Lottie Gertrude Dickerson, Albert Lee Dickerson, Monroe Franklin Loyd, Gladys Lavinia Null, Minnie Lee CartencpJ 
, Albert Hayne Macy, Mildred Hilderbrandt, Vincent M. Elmore Jr., Bonnie Catherine Coggin, Emma Lou Ford, Ellen X/{ 
Elizabeth Ingram, Martha Ivy Hair. 

Coralee Rutsell, Irmie Lee Morrow, Clay Millard, Dorothy Higgens. 



'fKltf- 




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The Chapel Hour 

aT^J) ROBABLY no single function of the school contributes in a larger measure 

c ^- > to the moulding of student character and ideals as well as the creation of a 

healthy school spirit than does the Chapel Hour. The brief devotional exercise is fol- 

j^Sji lowed by a lecture of inspirational, or cultural value, given either by some member of 

he College staff, or some prominent visiting speaker. The Chapel Hour is anticipated 

y students as one of the interesting exercises of the daily program 







A Corner of the Physics Laboratory 

RECENT major investment in physical equipment has brought the Physics De- 
X, partment to a high plane of efficiency in laboratory procedure . Students have 
%, opportunity to work with new equipment under ideal conditions. Definite annus 
appropriation for equipment and supplies assures the permanent efficiency and strength 
*pf the laboratory courses in this department. 

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A View of the College Press Equipment 

N HE College Press provides employment for approximately ten students each 
year, who wish to work to defray their school expenses. During the past year re- 
munerative employment to the extent of $4976.32 was given in this department. A 
recent addition to the building in which this department is housed, has provided for 
le expansion of the department. Approximately $25,000.00 is now invested in 
le equipment of the Press. In addition to the industrial opportunities afforded students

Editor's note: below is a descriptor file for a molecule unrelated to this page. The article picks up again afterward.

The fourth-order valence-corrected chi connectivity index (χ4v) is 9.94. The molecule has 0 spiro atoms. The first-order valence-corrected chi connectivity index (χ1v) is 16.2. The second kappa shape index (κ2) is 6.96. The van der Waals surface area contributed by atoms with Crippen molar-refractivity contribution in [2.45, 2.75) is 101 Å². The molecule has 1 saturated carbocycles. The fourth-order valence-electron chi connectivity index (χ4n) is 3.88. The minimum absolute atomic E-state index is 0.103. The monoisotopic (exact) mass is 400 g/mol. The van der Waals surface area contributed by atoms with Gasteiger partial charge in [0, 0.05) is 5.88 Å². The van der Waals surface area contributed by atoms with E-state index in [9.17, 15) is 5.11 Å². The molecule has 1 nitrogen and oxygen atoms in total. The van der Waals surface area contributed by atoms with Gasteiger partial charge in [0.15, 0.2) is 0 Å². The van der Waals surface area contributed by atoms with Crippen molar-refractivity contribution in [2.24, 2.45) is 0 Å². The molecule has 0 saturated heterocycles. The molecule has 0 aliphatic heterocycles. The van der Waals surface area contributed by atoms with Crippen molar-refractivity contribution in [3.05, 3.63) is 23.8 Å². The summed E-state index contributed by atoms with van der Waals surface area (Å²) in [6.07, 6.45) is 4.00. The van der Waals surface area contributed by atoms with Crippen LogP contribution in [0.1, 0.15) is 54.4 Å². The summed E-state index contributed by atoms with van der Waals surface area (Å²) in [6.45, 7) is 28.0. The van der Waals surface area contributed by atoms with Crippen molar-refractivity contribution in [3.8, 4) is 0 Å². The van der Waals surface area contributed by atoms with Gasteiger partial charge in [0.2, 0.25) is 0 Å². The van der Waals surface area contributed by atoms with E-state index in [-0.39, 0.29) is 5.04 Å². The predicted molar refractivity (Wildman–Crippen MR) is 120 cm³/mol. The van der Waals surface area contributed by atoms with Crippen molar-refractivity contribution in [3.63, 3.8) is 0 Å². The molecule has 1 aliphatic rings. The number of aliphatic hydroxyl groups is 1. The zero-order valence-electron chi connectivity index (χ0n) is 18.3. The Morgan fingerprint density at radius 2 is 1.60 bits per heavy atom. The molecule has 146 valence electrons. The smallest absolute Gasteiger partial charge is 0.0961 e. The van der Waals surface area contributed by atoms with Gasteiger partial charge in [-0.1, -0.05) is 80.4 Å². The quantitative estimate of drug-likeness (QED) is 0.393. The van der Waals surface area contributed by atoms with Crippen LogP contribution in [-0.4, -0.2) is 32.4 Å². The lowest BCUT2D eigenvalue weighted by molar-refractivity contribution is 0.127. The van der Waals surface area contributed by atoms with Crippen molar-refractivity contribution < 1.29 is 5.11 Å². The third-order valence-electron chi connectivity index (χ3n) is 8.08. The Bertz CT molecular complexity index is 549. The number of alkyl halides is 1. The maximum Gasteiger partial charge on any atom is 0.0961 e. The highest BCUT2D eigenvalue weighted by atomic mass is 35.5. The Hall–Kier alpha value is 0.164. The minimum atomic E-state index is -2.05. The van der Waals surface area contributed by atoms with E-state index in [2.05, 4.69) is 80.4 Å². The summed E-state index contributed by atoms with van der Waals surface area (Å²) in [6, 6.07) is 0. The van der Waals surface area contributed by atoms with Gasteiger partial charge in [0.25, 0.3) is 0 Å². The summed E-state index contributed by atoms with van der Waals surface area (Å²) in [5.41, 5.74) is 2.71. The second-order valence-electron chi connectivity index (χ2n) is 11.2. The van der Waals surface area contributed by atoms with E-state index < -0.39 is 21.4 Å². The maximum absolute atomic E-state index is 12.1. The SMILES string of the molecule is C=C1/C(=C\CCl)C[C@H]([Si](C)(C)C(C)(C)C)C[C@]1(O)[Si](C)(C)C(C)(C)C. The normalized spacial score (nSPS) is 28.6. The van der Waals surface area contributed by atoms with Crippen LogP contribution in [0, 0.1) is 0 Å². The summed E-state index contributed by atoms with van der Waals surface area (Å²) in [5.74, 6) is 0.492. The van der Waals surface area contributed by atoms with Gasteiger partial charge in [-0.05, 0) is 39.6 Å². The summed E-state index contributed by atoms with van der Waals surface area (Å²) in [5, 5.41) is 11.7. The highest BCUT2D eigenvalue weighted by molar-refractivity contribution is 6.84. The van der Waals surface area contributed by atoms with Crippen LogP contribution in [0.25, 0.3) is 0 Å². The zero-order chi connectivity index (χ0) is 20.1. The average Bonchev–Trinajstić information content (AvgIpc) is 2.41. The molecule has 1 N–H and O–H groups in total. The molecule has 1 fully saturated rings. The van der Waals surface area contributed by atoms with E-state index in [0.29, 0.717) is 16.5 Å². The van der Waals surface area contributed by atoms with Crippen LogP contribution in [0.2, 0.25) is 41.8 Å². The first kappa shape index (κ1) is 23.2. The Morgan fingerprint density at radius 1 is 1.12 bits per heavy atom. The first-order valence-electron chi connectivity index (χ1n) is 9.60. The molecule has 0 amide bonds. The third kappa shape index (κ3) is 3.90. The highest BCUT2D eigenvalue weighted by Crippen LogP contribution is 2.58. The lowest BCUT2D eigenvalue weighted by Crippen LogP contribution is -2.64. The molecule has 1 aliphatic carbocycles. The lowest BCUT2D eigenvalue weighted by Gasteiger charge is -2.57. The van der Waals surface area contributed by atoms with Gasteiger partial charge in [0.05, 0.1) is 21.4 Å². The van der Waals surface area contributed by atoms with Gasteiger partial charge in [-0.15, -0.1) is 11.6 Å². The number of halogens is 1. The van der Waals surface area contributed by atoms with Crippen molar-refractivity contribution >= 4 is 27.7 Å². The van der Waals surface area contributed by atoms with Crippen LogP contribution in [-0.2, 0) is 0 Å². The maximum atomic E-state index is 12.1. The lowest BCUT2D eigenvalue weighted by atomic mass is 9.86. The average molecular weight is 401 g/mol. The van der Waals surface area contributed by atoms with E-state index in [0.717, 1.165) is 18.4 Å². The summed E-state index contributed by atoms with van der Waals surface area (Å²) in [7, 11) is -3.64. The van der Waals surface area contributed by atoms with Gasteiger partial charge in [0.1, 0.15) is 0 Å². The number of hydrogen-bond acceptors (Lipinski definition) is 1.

jy this department, the College maintains a separate laboratory, in which jpstructi 



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The College Dairy — Feeding Time 

PURE-BRED herd of Jersey cows is the source of all milk and cream used in the 
College cafeteria. The herd is regularly inspected for tuberculosis, and is monthly 

inspected by the Hamilton County Dairy Improvement Association, of which the College 
is a member. The College Herd has repeatedly taken leading places both in the Countj 
and also in the State in competition with other herds. Patrons of the school are assured ' 
of dairy products that are wholesome, and of high quality. The dairy provideji^rSplenc 
se students who are interested in Animal Hush 



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Ice Plant and Cold Storage Rooms 

HE College has recently erected a dairy house, in which is housed, in addition 
to the usual equipment for handling of milk and dairy products, an ice plant 
and cold storage rooms for the preservation of food stuffs of various kinds. Ice for 
all needs of the institution is provided by this plant as well as for the domestic use of £§ 



the families residing in the vicinity of the College. The plant has a capacity of 4,200 Vf t 
bs. of k 




^JSiPPftw'^ 




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outhern Junior College offers marked induce- 
ments as a residential college of distinctive 
ideals in character development, and of superior 
standards in scholarship and Christian culture. Students 
of earnest purpose and clean life who come here will invari- 
ably find a welcome and genuine hospitality in keeping 
with the best tradition of "The Old South." You will find 
the atmosphere is tinged with a feeling that is conducive to 
personal happiness and college pride. You will find a large 
body of earnest young men and women of high ideals who 
are living for the better things in the present life, and for 
the hereafter. You will find a sympathetic corps of teach- 
ers, who are endeavoring to live wisely and dynamically 
with their students in an endeavor to inspire them to make 
the most of life. You will not find student life at College- 
dale "soft" or "easy," though we believe you will find it 
attractive and profitable. Southern Junior College de- 
sires a superior class of serious minded students who are 
living with a purpose, and who are willing to work to 
realize their objectives. 



Long possessed of a reputation for the building of 
stalwart manhood and noble womanhood, the College 
extends to the earnest, ambitious young men and women 
of the Southland the invitation and opportunity to con- 
tinue their education in a Christian environment and 
influence that will give meaning to life, and purpose to 
living. 

For those of limited resources there are extensive in- 
dustrial opportunities. Each year many students find 
it possible in this way to continue their training, when 
otherwise it would not be possible. During a recent school 
year more than one-third of the entire student body earned 
half or more of the total expense involved in attending 
the College. 

For catalogue and additional information, address: 
Southern Junior College, 

Collegedale, Tennessee. 
"A School of Standards"